There’s a sponsored silence in the church hall for Billie’s mum, who has cancer. Chalked up on the blackboard are the words “make a sound and you’re out… so shut your face” and on the invigilator’s desk is a storage box labelled “banned items”, namely phones and food. Eating is not allowed but “bodily noises don’t count”.
This is Douglas Maxwell’s comedy for Lung Ha Theatre Company. Who will be first to break the silence? It’s Billie (Nicola Tuxworth) and she’s only lasted six minutes. She inveigles her pal Stacey (Emma Clark) to get the others to break the silence too even if it means revealing “a secret that will tear the room apart”.
The plan is to subvert all of the fellow silent ones (played by a host of Lung Ha regulars). The results summon up Chaplin, Hanna-Barbera, Beckett and Jacques Tati. As time goes on, so the gang gets more and more frustrated at not being allowed to speak, resorting to sign language and laminated cards with words and emojis printed on them. There’s even a game of pass the parcel with Jesus’s head (don’t ask!). Then a bunch of painters and decorators arrive (in their vests and bowler hats I thought for a moment it was an invasion of Orangemen).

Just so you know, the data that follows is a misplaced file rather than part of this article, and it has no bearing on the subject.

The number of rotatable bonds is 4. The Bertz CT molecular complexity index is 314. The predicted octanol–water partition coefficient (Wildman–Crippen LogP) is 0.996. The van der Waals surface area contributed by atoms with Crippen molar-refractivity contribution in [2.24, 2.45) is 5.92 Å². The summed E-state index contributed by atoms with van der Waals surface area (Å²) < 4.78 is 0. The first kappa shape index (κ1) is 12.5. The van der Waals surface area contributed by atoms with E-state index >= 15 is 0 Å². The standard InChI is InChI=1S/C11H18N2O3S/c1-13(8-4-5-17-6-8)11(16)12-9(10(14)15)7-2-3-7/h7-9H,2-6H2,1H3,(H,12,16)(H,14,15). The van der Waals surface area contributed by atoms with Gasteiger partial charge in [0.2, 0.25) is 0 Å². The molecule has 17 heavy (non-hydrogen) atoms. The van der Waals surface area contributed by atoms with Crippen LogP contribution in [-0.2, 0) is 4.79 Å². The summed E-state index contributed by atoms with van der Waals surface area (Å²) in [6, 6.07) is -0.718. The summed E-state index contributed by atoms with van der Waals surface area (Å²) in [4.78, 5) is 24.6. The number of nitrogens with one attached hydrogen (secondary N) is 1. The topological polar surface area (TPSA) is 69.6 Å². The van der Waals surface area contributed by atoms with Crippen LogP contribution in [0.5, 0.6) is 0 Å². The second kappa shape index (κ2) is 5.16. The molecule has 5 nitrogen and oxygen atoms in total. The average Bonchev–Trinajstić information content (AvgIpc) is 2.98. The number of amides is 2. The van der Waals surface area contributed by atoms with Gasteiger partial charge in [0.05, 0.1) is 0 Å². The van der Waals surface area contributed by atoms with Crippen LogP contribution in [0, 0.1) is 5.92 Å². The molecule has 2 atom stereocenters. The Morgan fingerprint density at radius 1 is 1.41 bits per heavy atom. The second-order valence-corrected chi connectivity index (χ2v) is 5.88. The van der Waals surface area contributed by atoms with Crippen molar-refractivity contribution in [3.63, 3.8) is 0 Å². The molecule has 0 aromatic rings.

There is fine use of comic music (MJ McCarthy) and talented choreographer Janis Claxton is movement adviser. There’s also a pleasing, realistic set by Jessica Brettle with all of the doors and windows that farce requires. The direction from Maria Oller is sure.
The Silent Treatment is not fully resolved, however. Although it’s comic and touching, it meanders, and the mischief vented by the two girls loses focus at times – perhaps not unsurprisingly with so many people all on stage almost throughout. Yet Lung Ha’s massed ranks pull it off. I just wish things had been funnier.